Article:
As a worldwide community we are–and have been–at a point of no return for climate change. To date, while the world has made incremental progress toward curbing global greenhouse gas emissions, these efforts have not been nearly impactful enough to make a significant dent in the work that needs to be done to avoid letting the world warm more than 1.5 degrees Celsius over pre-industrial averages (the goal set by the Paris accord and other major climate change scientists, think tanks, and policymakers).
Speaking of major climate change scientists, think tanks, and policymakers, however, there has been a sea change in the messaging that those groups are putting out about catastrophic climate change and the global economy’s potential to stop it. The event that changed their tune and gave climate change think pieces an air of optimism and concluding paragraphs full of silver linings? COVID-19.
Historically, the momentum of business-as-usual economics has been all but impossible to budge. However, the novel coronavirus pandemic did just that–it disrupted the worldwide economic status quo in a way that no human intervention has been able to. This pause and newfound doubt in the system as it is created an opportunity to rewrite our future.
Many experts think that these extraordinary circumstances provide a once-in-a-lifetime opportunity to reroute the global economy toward decarbonization and build toward what the World Economic Forum has advocated as a “new energy order” and a “great reset.” The World Economic Forum is not alone in this belief. As we speak, high-profile international agencies such as the United Nations, the International Energy Agency (IEA), and the European Union are all either considering or drafting green stimulus plans. Even a surprising number of blue-chip companies are advocating for a green energy stimulus.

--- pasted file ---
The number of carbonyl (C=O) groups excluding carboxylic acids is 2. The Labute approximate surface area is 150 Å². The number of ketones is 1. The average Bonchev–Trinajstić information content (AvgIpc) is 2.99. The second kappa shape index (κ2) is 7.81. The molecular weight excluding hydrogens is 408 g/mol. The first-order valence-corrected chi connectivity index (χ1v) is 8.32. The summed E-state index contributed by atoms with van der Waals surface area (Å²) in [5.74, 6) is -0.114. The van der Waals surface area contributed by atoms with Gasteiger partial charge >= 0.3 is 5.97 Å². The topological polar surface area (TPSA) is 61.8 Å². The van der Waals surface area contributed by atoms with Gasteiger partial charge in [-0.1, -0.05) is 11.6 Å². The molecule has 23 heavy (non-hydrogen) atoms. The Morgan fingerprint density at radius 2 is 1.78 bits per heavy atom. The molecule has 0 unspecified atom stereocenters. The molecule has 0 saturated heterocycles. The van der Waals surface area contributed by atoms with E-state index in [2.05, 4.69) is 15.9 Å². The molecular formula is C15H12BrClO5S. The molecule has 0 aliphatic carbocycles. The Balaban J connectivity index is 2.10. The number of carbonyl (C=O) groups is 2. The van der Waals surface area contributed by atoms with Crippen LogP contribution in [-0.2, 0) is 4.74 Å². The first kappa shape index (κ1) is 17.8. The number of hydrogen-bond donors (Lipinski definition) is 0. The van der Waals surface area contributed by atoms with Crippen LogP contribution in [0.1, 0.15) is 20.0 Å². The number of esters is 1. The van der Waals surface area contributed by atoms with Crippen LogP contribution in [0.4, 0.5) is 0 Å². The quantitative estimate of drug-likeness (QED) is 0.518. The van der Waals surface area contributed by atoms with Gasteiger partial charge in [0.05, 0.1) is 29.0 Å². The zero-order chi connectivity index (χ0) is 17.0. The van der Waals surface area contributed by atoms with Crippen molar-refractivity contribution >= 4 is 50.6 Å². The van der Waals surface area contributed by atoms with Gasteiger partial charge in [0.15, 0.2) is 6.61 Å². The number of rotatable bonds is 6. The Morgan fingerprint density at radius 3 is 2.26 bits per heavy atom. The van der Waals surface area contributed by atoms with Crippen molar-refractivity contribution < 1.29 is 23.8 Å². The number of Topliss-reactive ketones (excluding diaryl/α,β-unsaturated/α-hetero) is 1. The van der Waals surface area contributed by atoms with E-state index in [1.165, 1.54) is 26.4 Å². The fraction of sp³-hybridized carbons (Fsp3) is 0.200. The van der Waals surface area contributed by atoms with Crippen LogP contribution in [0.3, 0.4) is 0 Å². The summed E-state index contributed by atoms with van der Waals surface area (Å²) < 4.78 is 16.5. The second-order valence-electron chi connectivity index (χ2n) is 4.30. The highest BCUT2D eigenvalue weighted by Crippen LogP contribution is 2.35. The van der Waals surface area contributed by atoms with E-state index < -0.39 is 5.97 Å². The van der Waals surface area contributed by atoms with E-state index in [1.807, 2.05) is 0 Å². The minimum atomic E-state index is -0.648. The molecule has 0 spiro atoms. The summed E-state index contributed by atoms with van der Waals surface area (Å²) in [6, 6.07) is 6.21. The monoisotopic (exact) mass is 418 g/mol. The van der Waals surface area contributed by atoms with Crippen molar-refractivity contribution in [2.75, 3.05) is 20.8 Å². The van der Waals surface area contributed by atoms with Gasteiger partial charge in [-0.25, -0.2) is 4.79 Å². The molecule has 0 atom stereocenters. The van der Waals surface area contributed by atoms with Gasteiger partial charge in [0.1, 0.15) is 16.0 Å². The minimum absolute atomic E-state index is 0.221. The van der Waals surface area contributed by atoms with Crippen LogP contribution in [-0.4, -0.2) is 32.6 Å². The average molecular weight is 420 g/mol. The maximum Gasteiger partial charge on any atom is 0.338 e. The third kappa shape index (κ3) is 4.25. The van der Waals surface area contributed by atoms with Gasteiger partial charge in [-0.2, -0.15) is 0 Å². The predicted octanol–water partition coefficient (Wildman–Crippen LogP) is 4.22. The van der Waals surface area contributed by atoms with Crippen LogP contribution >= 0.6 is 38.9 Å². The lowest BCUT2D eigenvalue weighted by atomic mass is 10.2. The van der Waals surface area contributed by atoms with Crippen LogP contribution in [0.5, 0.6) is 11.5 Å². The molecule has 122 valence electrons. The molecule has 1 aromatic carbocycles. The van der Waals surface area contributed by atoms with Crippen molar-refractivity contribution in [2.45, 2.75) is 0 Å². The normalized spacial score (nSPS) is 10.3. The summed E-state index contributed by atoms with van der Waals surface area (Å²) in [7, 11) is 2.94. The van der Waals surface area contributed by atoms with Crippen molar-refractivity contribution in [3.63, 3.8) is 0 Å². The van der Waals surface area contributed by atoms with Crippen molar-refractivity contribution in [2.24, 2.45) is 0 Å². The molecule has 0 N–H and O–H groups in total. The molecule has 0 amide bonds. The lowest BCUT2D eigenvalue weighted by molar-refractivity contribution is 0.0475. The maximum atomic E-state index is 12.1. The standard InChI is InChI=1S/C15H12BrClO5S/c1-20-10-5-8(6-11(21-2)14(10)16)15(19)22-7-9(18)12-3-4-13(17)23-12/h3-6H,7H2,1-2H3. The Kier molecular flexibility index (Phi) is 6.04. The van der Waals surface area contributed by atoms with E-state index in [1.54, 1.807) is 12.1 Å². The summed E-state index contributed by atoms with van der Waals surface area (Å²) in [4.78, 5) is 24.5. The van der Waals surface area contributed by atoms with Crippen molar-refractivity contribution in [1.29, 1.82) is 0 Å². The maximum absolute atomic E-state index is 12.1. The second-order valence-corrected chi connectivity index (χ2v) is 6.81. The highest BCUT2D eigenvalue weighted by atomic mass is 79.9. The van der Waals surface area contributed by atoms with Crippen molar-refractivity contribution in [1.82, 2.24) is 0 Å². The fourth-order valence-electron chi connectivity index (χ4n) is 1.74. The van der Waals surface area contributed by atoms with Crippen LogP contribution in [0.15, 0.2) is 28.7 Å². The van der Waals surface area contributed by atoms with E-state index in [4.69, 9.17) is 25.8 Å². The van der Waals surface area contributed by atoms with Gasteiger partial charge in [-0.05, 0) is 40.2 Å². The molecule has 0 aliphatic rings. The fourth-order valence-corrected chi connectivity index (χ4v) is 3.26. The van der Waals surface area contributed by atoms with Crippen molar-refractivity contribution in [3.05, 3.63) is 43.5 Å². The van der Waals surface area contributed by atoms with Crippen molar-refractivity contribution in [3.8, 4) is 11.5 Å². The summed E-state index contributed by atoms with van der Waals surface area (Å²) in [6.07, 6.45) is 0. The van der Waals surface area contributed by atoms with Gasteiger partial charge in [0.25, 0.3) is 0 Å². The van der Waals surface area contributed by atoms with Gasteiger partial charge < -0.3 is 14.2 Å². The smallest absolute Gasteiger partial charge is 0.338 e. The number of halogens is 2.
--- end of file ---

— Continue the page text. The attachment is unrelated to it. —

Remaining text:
And now, there is a brand new report from the IEA released just this week that underlines the urgency and importance of actually making good on these policy recommendations. As Modern Diplomacy sums up the Wednesday report: “A major effort to develop and deploy clean energy technologies worldwide is urgently needed to meet international energy and climate goals, particularly in order to reduce carbon emissions from areas beyond the power sector such as transport, buildings and industry.”
“With global carbon emissions at unacceptably high levels,” the Energy Technology Perspectives 2020 report calls for a sweeping restructuring of the global energy system in order to “achieve the rapid and lasting decline in emissions called for by the world’s shared climate targets.”
It’s hard to overstate the magnitude of the necessary changes. After an analysis of over 800 different technologies and their potential for transitioning global industry to net-zero emissions by the year 2070, the IEA found that even if the power sector transitioned completely to clean energy, we would only be one-third of the way to reaching this goal. “Completing the journey will require devoting far more attention to the transport, industry and buildings sectors, which today account for about 55% of CO2 emissions from the energy system. Much greater use of electricity in these sectors – for powering electric vehicles, recycling metals, heating buildings and many other tasks – can make the single largest contribution to reaching net-zero emissions, according to the report, although many more technologies will be needed.”
IEA Executive Director Dr. Fatih Birol, however, echoed the sentiment of optimism brought on by the COVID-19 disruption. “Despite the difficulties caused by the Covid-19 crisis, several recent developments give us grounds for increasing optimism about the world’s ability to accelerate clean energy transitions and reach its energy and climate goals. Still, major issues remain. This new IEA report not only shows the scale of the challenge but also offers vital guidance for overcoming it,” she was quoted as saying by Modern Diplomacy.
All this is to say that while clean energy and energy-efficient technologies have been advancing rapidly over the past few decades, they need to pick up the pace in a major way. “Ensuring that new clean energy technologies are available in time for key investment decisions will be critical. In heavy industries, for example, strategically timed investments could help avoid around 40% of cumulative emissions from existing infrastructure in these sectors. Accelerated innovation is crucial for this – and for scaling up the clean energy technologies needed across the energy system.”
While COVID-19 energy transition optimism is well-founded, it does not mean that the transition will be easy. The magnitude of the transformation needed is staggering, but it’s also just that–needed. And, in many cases, it’s completely within reach.